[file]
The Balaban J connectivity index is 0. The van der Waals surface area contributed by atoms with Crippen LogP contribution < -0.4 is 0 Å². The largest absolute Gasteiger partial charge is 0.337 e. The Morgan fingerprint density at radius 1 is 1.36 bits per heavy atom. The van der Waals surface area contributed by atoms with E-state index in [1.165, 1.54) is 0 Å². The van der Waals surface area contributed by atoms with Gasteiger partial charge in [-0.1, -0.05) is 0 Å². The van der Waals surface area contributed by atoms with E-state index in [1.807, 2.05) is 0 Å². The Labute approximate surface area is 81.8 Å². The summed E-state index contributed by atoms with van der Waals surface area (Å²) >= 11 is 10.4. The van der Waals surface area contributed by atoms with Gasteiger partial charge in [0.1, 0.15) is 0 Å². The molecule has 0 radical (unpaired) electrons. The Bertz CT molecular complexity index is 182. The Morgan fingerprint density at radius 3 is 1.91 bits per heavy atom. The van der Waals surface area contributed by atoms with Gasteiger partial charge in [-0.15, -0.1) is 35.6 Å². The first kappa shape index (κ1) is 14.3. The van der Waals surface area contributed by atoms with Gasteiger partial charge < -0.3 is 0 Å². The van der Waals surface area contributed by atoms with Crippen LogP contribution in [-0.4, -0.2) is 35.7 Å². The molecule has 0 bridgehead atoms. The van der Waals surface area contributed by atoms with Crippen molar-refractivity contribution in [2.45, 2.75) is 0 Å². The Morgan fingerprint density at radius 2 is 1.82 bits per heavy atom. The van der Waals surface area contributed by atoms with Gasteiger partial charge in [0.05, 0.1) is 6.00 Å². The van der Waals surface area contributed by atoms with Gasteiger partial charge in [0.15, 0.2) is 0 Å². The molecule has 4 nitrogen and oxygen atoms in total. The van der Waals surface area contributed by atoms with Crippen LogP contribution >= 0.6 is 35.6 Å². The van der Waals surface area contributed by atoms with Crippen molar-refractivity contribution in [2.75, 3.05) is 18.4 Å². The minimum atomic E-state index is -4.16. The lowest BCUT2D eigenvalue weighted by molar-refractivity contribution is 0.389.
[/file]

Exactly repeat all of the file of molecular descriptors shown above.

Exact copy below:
The Balaban J connectivity index is 0. The van der Waals surface area contributed by atoms with Crippen LogP contribution < -0.4 is 0 Å². The largest absolute Gasteiger partial charge is 0.337 e. The Morgan fingerprint density at radius 1 is 1.36 bits per heavy atom. The van der Waals surface area contributed by atoms with E-state index in [1.165, 1.54) is 0 Å². The van der Waals surface area contributed by atoms with Gasteiger partial charge in [-0.1, -0.05) is 0 Å². The van der Waals surface area contributed by atoms with E-state index in [1.807, 2.05) is 0 Å². The Labute approximate surface area is 81.8 Å². The summed E-state index contributed by atoms with van der Waals surface area (Å²) >= 11 is 10.4. The van der Waals surface area contributed by atoms with Gasteiger partial charge in [0.1, 0.15) is 0 Å². The molecule has 0 radical (unpaired) electrons. The Bertz CT molecular complexity index is 182. The Morgan fingerprint density at radius 3 is 1.91 bits per heavy atom. The van der Waals surface area contributed by atoms with Gasteiger partial charge in [-0.15, -0.1) is 35.6 Å². The first kappa shape index (κ1) is 14.3. The van der Waals surface area contributed by atoms with Gasteiger partial charge < -0.3 is 0 Å². The van der Waals surface area contributed by atoms with Crippen LogP contribution in [-0.4, -0.2) is 35.7 Å². The molecule has 0 bridgehead atoms. The van der Waals surface area contributed by atoms with Crippen molar-refractivity contribution in [2.45, 2.75) is 0 Å². The Morgan fingerprint density at radius 2 is 1.82 bits per heavy atom. The van der Waals surface area contributed by atoms with Gasteiger partial charge in [0.05, 0.1) is 6.00 Å². The van der Waals surface area contributed by atoms with Gasteiger partial charge in [0.15, 0.2) is 0 Å². The molecule has 4 nitrogen and oxygen atoms in total. The van der Waals surface area contributed by atoms with Crippen LogP contribution >= 0.6 is 35.6 Å². The van der Waals surface area contributed by atoms with Crippen molar-refractivity contribution in [2.75, 3.05) is 18.4 Å². The minimum atomic E-state index is -4.16. The lowest BCUT2D eigenvalue weighted by molar-refractivity contribution is 0.389.